Sir Mo Farah and a host of celebrities have condemned President Donald Trump's executive order to ban immigrants in the US from the predominantly Muslim countries of Iran, Iraq, Libya, Somalia, Sudan, Syria and Yemen.
Writing on his Facebook page on Sunday, Farah said: "On 1 January this year, Her Majesty The Queen made me a Knight of the Realm. On 27 January, President Donald Trump seems to have made me an alien."
Saying he believed Trump's policy "comes from a place of ignorance and prejudice", the Olympic gold medallist said his own story was "an example of what can happen when you follow policies of compassion and understanding, not hate and isolation".
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The UK government has since confirmed that the ban applies only to British citizens with dual nationality travelling to the US directly from one of the affected countries.
Farah, who was born in Somalia but is a British citizen, said he was relieved he could return to his family in the US, but remained staunchly opposed the policy. "He still fundamentally disagrees with this incredibly divisive and discriminatory policy," said his spokeswoman.
The athlete was not the only celebrity to come out against the immigration ban over the weekend.
Pop star Rihanna tweeted that Trump was an "immoral pig", while reality TV star Kim Kardashian posted a series of statistics showing toddlers were responsible for more deaths in the US last year than Islamic terrorists.
Parks and Recreation star Nick Offerman and Star Wars actor Mark Hamill also used Twitter to express their dismay.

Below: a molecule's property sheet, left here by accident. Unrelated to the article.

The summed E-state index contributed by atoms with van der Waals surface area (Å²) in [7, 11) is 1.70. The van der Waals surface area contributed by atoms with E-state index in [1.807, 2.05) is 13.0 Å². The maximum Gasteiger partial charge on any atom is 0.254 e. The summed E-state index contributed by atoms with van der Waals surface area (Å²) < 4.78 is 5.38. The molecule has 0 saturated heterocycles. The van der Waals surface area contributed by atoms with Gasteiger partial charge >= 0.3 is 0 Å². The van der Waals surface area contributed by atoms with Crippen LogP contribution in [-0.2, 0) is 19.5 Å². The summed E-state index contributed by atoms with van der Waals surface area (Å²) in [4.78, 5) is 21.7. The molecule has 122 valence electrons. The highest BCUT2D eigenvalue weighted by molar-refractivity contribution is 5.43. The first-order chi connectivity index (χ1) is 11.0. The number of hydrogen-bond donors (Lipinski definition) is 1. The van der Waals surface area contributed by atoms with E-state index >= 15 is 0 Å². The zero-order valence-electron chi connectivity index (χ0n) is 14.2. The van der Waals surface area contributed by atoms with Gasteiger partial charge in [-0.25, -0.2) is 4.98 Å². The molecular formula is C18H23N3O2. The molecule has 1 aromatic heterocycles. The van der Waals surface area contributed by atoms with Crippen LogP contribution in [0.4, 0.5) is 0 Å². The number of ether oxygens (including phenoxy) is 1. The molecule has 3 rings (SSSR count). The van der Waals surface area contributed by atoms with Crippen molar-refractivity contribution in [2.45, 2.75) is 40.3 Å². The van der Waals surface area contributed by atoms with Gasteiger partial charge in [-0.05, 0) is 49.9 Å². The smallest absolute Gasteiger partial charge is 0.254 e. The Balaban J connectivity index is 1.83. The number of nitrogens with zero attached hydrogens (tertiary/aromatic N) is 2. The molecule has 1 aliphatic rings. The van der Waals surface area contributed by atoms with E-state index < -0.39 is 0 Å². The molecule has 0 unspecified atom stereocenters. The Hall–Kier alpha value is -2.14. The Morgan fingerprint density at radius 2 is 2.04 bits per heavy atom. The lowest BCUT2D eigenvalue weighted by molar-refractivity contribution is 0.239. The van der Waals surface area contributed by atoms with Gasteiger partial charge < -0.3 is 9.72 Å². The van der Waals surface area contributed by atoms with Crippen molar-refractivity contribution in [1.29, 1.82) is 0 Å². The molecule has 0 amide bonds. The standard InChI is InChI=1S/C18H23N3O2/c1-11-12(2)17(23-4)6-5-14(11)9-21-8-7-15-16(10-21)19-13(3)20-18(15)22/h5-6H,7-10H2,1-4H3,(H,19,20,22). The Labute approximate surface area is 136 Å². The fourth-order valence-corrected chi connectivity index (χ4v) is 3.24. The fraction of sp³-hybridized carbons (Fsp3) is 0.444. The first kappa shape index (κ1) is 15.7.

Meanwhile, a number of famous faces at last night's Screen Actors Guild Awards spoke out in support for those affected by the executive order.
Host Ashton Kutcher began proceedings by greeting "everyone in airports that belong in my America", saying: "You are a part of the fabric of who we are and we love you and we welcome you."
Others didn't explicitly mention the President by name but were clear about the target of their ire.
Accepting the award for best drama ensemble, Stranger Things star David Harbour said: "Now, as we act in the continuing narrative of Stranger Things, we 1983 Midwesterners will repel bullies. We will shelter freaks and outcasts, those who have no home. We will get past the lies. We will hunt monsters. And when we are at a loss amidst the hypocrisy and casual violence of certain individuals and institutions, we will, as per Chief Jim Hopper, punch some people in the face."
The actor "truly brought the house down with his passionate and empowering speech", says Cosmopolitan.
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